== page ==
Complex heart imaging tests may up children's lifetime cancer risk

Updated: 2014-06-10 14:06


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Children undergoing complex imaging tests like computed tomography (CT) scans for heart problems may have higher cancer risks over their lifetime, according to a study released Monday by the American Heart Association journal Circulation.

These tests, also including cardiac catheterization procedures using video X-rays called fluoroscopies, may expose children to higher doses of radiation than standard X-rays do, researchers at Duke University Medical Center said.

Radiation from standard X-rays, however, is relatively low and doesn't significantly raise lifetime cancer risks for most young children, they said.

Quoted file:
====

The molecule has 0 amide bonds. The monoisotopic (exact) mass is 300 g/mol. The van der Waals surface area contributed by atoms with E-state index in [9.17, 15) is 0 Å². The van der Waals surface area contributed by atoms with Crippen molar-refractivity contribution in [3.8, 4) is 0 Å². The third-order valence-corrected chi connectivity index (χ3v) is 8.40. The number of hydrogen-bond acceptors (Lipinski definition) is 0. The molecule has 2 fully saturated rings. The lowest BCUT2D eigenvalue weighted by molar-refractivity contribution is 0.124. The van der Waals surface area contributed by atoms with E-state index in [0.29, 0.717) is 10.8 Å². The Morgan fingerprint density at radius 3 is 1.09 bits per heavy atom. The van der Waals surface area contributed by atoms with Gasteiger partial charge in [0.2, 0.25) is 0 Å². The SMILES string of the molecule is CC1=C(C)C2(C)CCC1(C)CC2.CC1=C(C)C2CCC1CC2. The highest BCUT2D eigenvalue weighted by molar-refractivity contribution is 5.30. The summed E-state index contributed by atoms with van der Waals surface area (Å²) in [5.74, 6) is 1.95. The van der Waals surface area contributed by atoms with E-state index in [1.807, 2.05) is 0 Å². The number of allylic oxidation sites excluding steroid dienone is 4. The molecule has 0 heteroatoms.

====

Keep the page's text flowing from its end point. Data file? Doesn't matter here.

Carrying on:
"There are definitely times when radiation is necessary," Kevin Hill, lead author and cardiologist and assistant professor of pediatrics in the cardiology division at Duke, said in a statement.

"But it's important for parents to ask and compare in case you can avert potentially high exposure procedures. Often, there are alternative or modified procedures with less radiation, or imaging may not actually be necessary," he said.

The researchers followed 337 children under age six who had surgery for heart disease, since children with heart disease are exposed to more imaging tests than most young patients. These children received almost 14,000 imaging procedures, including X- rays, cardiac catheterizations and CT scans.

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